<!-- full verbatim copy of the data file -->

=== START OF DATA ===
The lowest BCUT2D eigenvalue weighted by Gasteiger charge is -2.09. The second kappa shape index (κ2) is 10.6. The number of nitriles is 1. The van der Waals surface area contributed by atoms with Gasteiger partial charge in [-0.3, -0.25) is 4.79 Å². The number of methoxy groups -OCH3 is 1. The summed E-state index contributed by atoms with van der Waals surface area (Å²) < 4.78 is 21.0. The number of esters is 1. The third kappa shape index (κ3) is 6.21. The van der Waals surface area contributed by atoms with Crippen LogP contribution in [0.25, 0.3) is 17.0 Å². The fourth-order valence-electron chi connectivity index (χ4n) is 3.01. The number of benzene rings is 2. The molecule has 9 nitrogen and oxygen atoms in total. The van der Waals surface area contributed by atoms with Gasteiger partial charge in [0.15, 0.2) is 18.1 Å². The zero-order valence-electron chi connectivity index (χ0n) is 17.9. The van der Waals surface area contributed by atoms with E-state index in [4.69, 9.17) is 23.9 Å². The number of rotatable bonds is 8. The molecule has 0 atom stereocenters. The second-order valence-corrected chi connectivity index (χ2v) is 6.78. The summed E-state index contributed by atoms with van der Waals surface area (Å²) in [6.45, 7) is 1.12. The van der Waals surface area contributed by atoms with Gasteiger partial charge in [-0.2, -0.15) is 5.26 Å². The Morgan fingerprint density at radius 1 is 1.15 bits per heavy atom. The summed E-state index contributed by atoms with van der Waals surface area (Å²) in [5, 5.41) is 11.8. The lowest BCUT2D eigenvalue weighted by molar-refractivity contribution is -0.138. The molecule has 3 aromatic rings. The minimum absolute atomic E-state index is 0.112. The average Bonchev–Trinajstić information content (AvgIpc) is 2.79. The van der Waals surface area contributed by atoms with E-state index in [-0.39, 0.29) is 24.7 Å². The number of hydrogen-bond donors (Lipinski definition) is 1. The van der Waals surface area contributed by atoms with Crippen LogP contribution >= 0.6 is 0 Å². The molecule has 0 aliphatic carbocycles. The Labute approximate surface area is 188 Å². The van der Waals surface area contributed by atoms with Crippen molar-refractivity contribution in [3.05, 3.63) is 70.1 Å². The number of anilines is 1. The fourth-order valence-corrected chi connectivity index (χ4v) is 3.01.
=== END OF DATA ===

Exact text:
The lowest BCUT2D eigenvalue weighted by Gasteiger charge is -2.09. The second kappa shape index (κ2) is 10.6. The number of nitriles is 1. The van der Waals surface area contributed by atoms with Gasteiger partial charge in [-0.3, -0.25) is 4.79 Å². The number of methoxy groups -OCH3 is 1. The summed E-state index contributed by atoms with van der Waals surface area (Å²) < 4.78 is 21.0. The number of esters is 1. The third kappa shape index (κ3) is 6.21. The van der Waals surface area contributed by atoms with Crippen LogP contribution in [0.25, 0.3) is 17.0 Å². The fourth-order valence-electron chi connectivity index (χ4n) is 3.01. The number of benzene rings is 2. The molecule has 9 nitrogen and oxygen atoms in total. The van der Waals surface area contributed by atoms with Gasteiger partial charge in [0.15, 0.2) is 18.1 Å². The zero-order valence-electron chi connectivity index (χ0n) is 17.9. The van der Waals surface area contributed by atoms with E-state index in [4.69, 9.17) is 23.9 Å². The number of rotatable bonds is 8. The molecule has 0 atom stereocenters. The second-order valence-corrected chi connectivity index (χ2v) is 6.78. The summed E-state index contributed by atoms with van der Waals surface area (Å²) in [6.45, 7) is 1.12. The van der Waals surface area contributed by atoms with Gasteiger partial charge in [-0.2, -0.15) is 5.26 Å². The Morgan fingerprint density at radius 1 is 1.15 bits per heavy atom. The summed E-state index contributed by atoms with van der Waals surface area (Å²) in [5, 5.41) is 11.8. The lowest BCUT2D eigenvalue weighted by molar-refractivity contribution is -0.138. The molecule has 3 aromatic rings. The minimum absolute atomic E-state index is 0.112. The average Bonchev–Trinajstić information content (AvgIpc) is 2.79. The van der Waals surface area contributed by atoms with E-state index in [-0.39, 0.29) is 24.7 Å². The number of hydrogen-bond donors (Lipinski definition) is 1. The van der Waals surface area contributed by atoms with Crippen LogP contribution >= 0.6 is 0 Å². The molecule has 0 aliphatic carbocycles. The Labute approximate surface area is 188 Å². The van der Waals surface area contributed by atoms with Crippen molar-refractivity contribution in [3.05, 3.63) is 70.1 Å². The number of anilines is 1. The fourth-order valence-corrected chi connectivity index (χ4v) is 3.01.